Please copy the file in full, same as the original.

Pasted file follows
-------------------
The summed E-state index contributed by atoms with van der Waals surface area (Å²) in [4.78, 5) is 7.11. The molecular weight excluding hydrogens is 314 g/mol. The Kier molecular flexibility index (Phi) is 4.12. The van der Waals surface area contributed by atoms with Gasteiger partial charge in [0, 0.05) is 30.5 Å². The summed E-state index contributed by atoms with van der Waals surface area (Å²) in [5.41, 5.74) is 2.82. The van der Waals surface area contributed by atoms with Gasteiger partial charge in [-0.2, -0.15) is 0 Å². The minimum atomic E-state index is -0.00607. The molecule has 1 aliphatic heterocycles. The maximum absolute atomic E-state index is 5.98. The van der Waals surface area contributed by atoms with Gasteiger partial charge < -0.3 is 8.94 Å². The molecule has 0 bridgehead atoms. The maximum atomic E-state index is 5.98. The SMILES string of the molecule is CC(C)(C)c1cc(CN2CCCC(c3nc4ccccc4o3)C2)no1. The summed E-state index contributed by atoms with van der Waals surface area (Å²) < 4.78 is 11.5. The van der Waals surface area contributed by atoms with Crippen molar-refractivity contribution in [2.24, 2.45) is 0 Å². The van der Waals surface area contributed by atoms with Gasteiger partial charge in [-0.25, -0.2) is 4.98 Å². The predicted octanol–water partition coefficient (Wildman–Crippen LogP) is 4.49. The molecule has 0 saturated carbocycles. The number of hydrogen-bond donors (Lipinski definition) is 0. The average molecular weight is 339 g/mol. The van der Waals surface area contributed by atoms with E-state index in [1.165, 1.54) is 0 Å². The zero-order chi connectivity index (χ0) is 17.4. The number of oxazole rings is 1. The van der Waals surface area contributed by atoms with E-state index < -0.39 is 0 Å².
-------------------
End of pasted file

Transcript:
The summed E-state index contributed by atoms with van der Waals surface area (Å²) in [4.78, 5) is 7.11. The molecular weight excluding hydrogens is 314 g/mol. The Kier molecular flexibility index (Phi) is 4.12. The van der Waals surface area contributed by atoms with Gasteiger partial charge in [0, 0.05) is 30.5 Å². The summed E-state index contributed by atoms with van der Waals surface area (Å²) in [5.41, 5.74) is 2.82. The van der Waals surface area contributed by atoms with Gasteiger partial charge in [-0.2, -0.15) is 0 Å². The minimum atomic E-state index is -0.00607. The molecule has 1 aliphatic heterocycles. The maximum absolute atomic E-state index is 5.98. The van der Waals surface area contributed by atoms with Gasteiger partial charge < -0.3 is 8.94 Å². The molecule has 0 bridgehead atoms. The maximum atomic E-state index is 5.98. The SMILES string of the molecule is CC(C)(C)c1cc(CN2CCCC(c3nc4ccccc4o3)C2)no1. The summed E-state index contributed by atoms with van der Waals surface area (Å²) < 4.78 is 11.5. The van der Waals surface area contributed by atoms with Crippen molar-refractivity contribution in [2.24, 2.45) is 0 Å². The van der Waals surface area contributed by atoms with Gasteiger partial charge in [-0.25, -0.2) is 4.98 Å². The predicted octanol–water partition coefficient (Wildman–Crippen LogP) is 4.49. The molecule has 0 saturated carbocycles. The number of hydrogen-bond donors (Lipinski definition) is 0. The average molecular weight is 339 g/mol. The van der Waals surface area contributed by atoms with E-state index in [1.165, 1.54) is 0 Å². The zero-order chi connectivity index (χ0) is 17.4. The number of oxazole rings is 1. The van der Waals surface area contributed by atoms with E-state index < -0.39 is 0 Å².